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Talking Dogs: Still Funny
June 22, 2011  | By Eric Gould
 
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There are a few comedy standards you can always count on -- a rubber chicken, the spit take, Bugs Bunny in drag, and, of course, a talking dog. The latest competition for Family Guy's unassuming Labrador Retriever and writer, Brian Griffin, comes from the new FX series Wilfred, premiering this Thursday at 10 p.m. ET.

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Like Brian, Wilfred is a complex intellectual with problems of his own, way beyond the usual concerns of fetching and scratching. An ordinary dog to everyone else, Wilfred appears to his neighbor Ryan, only, as a guy in a dog suit.

Wilfred is brought to us, of course, from Family Guy veteran David Zuckerman. The show originally debuted in Australia in 2008, co-created by Jason Gann, who also stars here as the dog that introduces and encourages Ryan into all sorts of bad behavior.

Zuckerman, writer of the American premiere episode, has been quoted as describing Wilfred as being "a mixed breed dog who is part Labrador Retriever and part Russell Crowe on a bender."

FX is building a strong sensibility in its comedies of urbane, magic realism that often turns dark and surreal. In this case, Ryan's uber-depressed, to the point of bemusedly drafting a goodbye note, mixing up a suicide cocktail in the blender, and serenely laying out in a suit for a quiet exit. It's a failed attempt, though. And he is interrupted in the next attempt by his attractive next door neighbor (Cindy Waddington), who asks him to dog-sit Wilfred.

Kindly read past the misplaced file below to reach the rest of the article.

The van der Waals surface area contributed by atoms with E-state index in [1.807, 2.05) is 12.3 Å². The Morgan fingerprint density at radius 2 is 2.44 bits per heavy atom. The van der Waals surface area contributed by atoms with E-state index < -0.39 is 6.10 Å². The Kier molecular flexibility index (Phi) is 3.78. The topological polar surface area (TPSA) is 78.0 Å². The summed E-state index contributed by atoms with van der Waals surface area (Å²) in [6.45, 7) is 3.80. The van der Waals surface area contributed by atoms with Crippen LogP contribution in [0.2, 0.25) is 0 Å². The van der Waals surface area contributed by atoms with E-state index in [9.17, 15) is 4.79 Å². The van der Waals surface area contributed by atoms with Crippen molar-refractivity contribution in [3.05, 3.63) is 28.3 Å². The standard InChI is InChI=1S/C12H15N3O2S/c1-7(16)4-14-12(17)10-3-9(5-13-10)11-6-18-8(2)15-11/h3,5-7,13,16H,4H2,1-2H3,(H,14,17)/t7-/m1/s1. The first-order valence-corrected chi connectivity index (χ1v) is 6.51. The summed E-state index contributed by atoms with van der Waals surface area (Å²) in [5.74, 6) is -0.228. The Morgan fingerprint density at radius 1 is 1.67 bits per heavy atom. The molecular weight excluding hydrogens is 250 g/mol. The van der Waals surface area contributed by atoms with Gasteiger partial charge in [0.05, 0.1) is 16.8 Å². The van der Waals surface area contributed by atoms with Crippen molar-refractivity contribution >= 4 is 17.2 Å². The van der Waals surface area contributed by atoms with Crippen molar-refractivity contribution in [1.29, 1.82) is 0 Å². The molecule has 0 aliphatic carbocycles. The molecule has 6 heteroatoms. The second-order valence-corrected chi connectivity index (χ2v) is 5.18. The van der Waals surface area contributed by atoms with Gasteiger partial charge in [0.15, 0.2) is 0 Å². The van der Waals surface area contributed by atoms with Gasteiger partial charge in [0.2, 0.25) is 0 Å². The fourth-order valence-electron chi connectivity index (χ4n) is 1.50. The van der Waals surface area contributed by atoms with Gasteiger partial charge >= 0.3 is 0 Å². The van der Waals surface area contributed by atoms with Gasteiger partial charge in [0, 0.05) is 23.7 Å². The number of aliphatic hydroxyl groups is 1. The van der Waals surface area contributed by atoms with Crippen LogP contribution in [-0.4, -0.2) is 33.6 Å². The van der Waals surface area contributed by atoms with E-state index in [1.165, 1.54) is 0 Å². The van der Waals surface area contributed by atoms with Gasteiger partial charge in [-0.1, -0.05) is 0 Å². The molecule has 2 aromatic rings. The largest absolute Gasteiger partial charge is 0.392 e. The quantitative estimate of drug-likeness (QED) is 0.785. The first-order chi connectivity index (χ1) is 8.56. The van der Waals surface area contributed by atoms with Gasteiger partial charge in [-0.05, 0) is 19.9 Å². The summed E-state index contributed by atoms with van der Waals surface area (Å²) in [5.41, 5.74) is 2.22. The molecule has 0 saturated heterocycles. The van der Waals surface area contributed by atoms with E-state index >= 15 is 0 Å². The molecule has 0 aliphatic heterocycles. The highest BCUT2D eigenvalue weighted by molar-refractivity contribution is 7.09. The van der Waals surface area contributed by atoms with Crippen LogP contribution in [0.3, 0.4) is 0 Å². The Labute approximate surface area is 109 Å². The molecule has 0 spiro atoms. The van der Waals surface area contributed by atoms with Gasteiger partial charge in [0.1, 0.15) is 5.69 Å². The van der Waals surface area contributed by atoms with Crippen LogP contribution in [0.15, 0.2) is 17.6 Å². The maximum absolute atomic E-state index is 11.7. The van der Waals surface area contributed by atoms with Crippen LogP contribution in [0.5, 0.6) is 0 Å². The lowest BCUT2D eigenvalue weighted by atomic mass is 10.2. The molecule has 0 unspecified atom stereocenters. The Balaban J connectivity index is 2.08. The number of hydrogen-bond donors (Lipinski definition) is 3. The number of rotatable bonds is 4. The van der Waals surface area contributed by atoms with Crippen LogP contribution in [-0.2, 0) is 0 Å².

Presto, from the get-go, Wilfred is coaching Ryan to stand up to his domineering sister, quit a job he hasn't started yet, and hang out with him doing bong hits and going to the park.

We wonder whether Ryan is deluded, hallucinating or has somehow passed onto a plane where he's conjured up this character as a companion. (Elijah Wood plays the twentysomething slacker, in another nice departure from his "Frodo" days of Lord of the RIngs.)

No matter the reality of Ryan's plight, it's funny, and it works. Wilfred is a conflicted, cynical, sarcastic dog who's unpredictable, and he's now running Ryan's life. The real question is whether he lives up to his forefathers -- Rocky & Bullwinkle's Mr. Peabody, Doug from Up, "The Ultimate Talking Dog" and our reigning king, Brian Griffin.

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For the summer, I think, Wilfred will be leader of the pack. Or, as Doug would say, "Squirrel!"

(Wilfred premieres on FX Thursday at 10 p.m. ET, just before Louie, and repeats again at 11 p.m. ET. Louie is also reviewed here this week.)

 

1 Comment

 

Ed Q said:

This show was an utter joy, a demented, twisted joy. My fear is that the novelty will wear off and it will lose some of its hilarity but I'm willing to watch and hope I'm wrong.

Comment posted on June 24, 2011 11:19 AM
 
 
 
 
 
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